The Basel Institute on Governance is delighted to join the Global Coalition to Fight Financial Crime (GCFFC) in support of its core mission to make the fight against financial crime more effective. Together with her senior leadership team, Basel Institute Managing Director Gretta Fenner will chair the Coalition's new Anti-Corruption Expert Working Group.
Are we at a turning point in the fight to save our planet from the ravages of environmental crime and corruption?
Possibly. The ongoing pandemic, caused by a zoonotic disease, has brought home the fact that environmental degradation is already altering our lives. Hopes that this was a one-off disruption and that we could soon return to the way things were have been dashed. It is now frighteningly clear that the pace of abuse of our planet keeps accelerating and the next crisis looms around the corner.
The Basel Institute on Governance is offering a new Cryptocurrencies and Anti-Money Laundering Training course aimed at law enforcement officials, professionals in AML compliance and FinTech/RegTech fields, as well as policymakers and investigative journalists.
Delivered over four three-hour online sessions, the course covers the essentials of how to detect and prevent the use of virtual assets for illicit activities.
The Basel Institute on Governance has released a new eLearning course on Terrorist Financing.
Developed in cooperation with the Egmont Group of Financial Intelligence Units (FIUs), the course is aimed at analysts, investigators, prosecutors, representatives of FIUs and professionals in the field of anti-money laundering and counter financing of terrorism (AML/CFT).
These seven recommendations for strengthening the global response to new financial crime threats relating to cryptocurrencies arose from the 4th Global Conference on Cryptocurrencies and Criminal Finances on 18-19 November 2020.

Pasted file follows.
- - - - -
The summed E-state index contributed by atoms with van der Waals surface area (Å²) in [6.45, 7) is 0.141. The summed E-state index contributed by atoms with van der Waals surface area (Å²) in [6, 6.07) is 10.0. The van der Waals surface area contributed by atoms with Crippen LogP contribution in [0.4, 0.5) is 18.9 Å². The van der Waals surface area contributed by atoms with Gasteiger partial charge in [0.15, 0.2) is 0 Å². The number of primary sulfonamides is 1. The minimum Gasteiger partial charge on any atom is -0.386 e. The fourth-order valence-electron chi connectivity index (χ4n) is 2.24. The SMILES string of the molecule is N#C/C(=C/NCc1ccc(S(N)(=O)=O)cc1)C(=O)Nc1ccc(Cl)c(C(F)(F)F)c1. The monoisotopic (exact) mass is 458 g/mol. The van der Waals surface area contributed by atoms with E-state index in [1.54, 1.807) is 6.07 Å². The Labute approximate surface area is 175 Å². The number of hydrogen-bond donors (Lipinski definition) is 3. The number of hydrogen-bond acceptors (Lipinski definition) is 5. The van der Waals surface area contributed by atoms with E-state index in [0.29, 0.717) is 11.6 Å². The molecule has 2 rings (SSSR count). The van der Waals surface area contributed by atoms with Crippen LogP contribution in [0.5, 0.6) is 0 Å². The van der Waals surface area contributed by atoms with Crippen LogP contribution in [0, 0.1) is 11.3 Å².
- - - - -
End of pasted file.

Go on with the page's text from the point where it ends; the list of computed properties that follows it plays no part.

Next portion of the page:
The conference was co-organised by the Basel Institute on Governance, INTERPOL and Europol and hosted this year by INTERPOL.
The 4th Global Conference on Criminal Finances and Cryptocurrencies, co-organised by the Basel Institute on Governance, INTERPOL and Europol and hosted this year by INTERPOL, closed yesterday with a convergence around seven key recommendations for strengthening the global response to new financial crime threats relating to cryptocurrencies.
Money laundering schemes frequently involve complex webs of transactions and structures that offer disguise, concealment and anonymity, and transcend international borders. The use of corporate vehicles or “structures” is a common way to launder dirty money and make it appear to come from a legitimate source.
The 4th Global Conference on Criminal Finances and Cryptocurrencies, hosted by Interpol, will take place virtually this year on 18-19 November 2020.
Co-organised by the Basel Institute on Governance, Interpol and Europol, the conference gathers cryptocurrency experts, money laundering investigators and other law enforcement representatives from around the world.